During constant-power output (PO) exercise above lactate threshold (LT), pulmonary O2 uptake (V̇o2 p) features a developing slow component (V̇o2 pSC). This progressive increase in O2 cost of exercise is suggested to be related to the effects of muscle fatigue development. We hypothesized that peripheral muscle fatigue as assessed by contractile impairment would be associated with the V̇o2 pSC Eleven healthy men were recruited to perform four constant-PO tests at an intensity corresponding to ∼Δ60 (very heavy, VH) where Δ is 60% of the difference between LT and peak V̇o2 p The VH exercise was completed for each of 3, 8, 13, and 18 min (i.e., VH3, VH8, VH13, VH18) with each preceded by 3 min of cycling at 20 W. Peripheral muscle fatigue was assessed via pre- vs. postexercise measurements of quadriceps torque in response to brief trains of electrical stimulation delivered at low (10 Hz) and high (50 Hz) frequencies. During exercise, breath-by-breath V̇o2 p was measured by mass spectrometry and volume turbine. The magnitude of V̇o2 pSC increased (P < 0.05) from 224 ± 81 ml/min at VH3 to 520 ± 119, 625 ± 134, and 678 ± 156 ml/min at VH8, VH13, and VH18, respectively. The ratio of the low-to-high frequency (10/50 Hz) response was reduced (P < 0.05) at VH3 (-12 ± 9%) and further reduced (P < 0.05) at VH8 (-25 ± 11%), VH13 (-42 ± 19%), and VH18 (-46 ± 16%), mirroring the temporal pattern of V̇o2 pSC development. The reduction in 10/50 Hz ratio was correlated (P < 0.001, r(2) = 0.69) with V̇o2 pSC amplitude. The temporal and quantitative association of decrements in muscle torque production and V̇o2 pSC suggest a common physiological mechanism between skeletal muscle fatigue and loss of muscle efficiency.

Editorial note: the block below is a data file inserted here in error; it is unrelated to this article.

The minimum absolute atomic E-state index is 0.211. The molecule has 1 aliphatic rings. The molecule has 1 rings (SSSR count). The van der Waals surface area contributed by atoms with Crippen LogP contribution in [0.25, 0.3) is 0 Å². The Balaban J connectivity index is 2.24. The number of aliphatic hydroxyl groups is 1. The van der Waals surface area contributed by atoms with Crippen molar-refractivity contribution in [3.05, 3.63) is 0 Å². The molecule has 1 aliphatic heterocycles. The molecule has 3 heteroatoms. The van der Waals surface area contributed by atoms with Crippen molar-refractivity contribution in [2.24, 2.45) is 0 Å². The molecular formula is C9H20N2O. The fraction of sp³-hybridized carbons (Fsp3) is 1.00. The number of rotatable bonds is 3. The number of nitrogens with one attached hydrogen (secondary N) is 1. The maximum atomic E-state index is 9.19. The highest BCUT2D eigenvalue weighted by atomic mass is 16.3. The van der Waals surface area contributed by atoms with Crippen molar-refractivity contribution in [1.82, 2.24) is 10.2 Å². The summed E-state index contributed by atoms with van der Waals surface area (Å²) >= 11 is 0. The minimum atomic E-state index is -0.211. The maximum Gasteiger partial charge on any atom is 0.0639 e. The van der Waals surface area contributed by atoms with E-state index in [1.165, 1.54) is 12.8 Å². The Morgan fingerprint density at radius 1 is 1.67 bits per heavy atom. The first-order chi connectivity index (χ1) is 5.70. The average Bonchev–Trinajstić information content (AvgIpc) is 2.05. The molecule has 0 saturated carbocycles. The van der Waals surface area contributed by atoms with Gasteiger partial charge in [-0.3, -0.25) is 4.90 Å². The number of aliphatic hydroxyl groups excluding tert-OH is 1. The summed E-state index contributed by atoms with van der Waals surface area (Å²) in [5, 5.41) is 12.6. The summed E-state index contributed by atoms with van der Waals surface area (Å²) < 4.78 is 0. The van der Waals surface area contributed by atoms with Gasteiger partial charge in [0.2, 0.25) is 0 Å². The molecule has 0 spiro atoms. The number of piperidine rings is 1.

Keywords: cycling; electromyography; exercise tolerance; muscle fatigue; oxygen uptake; slow component.
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